Harness the power of social media by adding incentives to your marketing plan. According to Yahoo, 63% of millennials would be more likely to “check in” to a business on social channels if it meant they’d receive a coupon or discount. Even 20% off is enough of an incentive to prompt 50% of respondents to visit a retail location. Add gateway opportunities that offer additional discounts for sharing with friends.

Go Old-School

If you think radio advertising is an old-school marketing trick, think again. 93% of millennials listen to the radio for an average of 11 hours per week. In fact, more millennials listen to the radio than Gen X or boomers.

Gen Z

Marketing to younger customers might require a bit of finessing, but doing so isn’t reserved only for the hip brands on social media. Restaurants have a unique advantage when marketing to the younger generation because, well, everybody eats. To compete with the crowded restaurant marketing noise, speaking the language of Gen Z is really all it takes.

This includes using more visual content, being truly authentic, and incorporating more back-and-forth conversations with customers. By taking the time to learn about Gen Z’s preferences and what makes them unique, brands stand to build valuable relationships.

This generational group, also known as “digital natives,” is progressive, racially and ethnically diverse, and on track to be the most highly educated generation of all. This generation avoids labeling themselves, is radically inclusive, and takes time to evaluate all of their options before committing to a purchase.

Understanding what makes this younger generation tick is a must for brands to take advantage of Gen Z’s massive spending power.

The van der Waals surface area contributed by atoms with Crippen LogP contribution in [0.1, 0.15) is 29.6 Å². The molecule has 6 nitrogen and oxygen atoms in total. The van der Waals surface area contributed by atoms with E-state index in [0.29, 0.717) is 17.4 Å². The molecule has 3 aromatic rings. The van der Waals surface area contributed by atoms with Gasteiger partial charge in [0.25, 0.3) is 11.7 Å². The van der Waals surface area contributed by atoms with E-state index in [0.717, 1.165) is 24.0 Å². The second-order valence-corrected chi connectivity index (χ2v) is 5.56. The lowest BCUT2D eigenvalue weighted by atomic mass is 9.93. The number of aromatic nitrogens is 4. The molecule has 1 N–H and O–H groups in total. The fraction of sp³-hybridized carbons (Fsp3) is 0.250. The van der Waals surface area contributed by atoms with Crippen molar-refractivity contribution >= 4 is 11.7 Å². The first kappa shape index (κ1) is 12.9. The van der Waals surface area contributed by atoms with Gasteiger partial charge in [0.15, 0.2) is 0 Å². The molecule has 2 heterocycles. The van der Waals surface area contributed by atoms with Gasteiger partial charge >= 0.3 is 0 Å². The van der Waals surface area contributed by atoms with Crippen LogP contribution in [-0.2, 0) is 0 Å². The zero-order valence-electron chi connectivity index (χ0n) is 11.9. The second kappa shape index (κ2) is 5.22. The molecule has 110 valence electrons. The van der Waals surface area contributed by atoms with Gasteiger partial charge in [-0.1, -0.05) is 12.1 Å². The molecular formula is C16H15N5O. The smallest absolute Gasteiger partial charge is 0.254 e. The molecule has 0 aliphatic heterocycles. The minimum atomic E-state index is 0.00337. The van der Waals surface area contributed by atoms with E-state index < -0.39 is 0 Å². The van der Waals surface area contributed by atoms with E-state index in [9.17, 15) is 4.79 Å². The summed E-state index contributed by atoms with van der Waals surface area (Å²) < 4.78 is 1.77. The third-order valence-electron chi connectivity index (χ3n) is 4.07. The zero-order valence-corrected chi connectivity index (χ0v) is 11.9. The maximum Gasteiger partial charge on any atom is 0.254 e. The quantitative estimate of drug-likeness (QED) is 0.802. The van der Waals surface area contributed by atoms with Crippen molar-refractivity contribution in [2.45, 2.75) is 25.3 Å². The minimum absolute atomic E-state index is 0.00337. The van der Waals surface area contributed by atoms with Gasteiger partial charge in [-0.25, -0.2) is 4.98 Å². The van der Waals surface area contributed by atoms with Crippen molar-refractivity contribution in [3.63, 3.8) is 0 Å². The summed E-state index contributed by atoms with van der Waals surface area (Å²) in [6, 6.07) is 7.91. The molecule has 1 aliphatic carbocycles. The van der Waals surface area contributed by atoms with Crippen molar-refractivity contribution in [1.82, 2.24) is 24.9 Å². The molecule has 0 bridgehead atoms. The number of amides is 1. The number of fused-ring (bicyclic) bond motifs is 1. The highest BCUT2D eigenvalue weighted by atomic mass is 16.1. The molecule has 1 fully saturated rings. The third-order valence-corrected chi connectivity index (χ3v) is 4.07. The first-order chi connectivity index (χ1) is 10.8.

Marketing to Gen Z

Marketing to younger customers can be tricky, not only because demographic data can be difficult to track, but because marketing trends come and go. But keep in mind, Gen Zers want to be treated as individuals. So, just like boomers, treating all “zoomers” alike can be a big mistake. That said, the chronically online Gen Zers make learning their buying behavior much less of a guessing game.

Use eye-catching, visual content

Video and stylized visual content should be a top priority for catching the eyes of younger customers. In the wake of so many new apps, social features, and creative filters, anything that’s considered static or boring won’t stand a chance with this group. When it comes to social media, 81% of Gen Z say Instagram and YouTube are their preferred social networks of choice.

Given Gen Z’s appetite for short-form video content, incorporating visual platforms into your strategies and developing bite-sized content is a must. TikTok’s massive Gen Z audience is evidence of this. With over 680 million users worldwide and 25% of users between the ages of 10-19, TikTok is a vital component of any Z marketing strategy.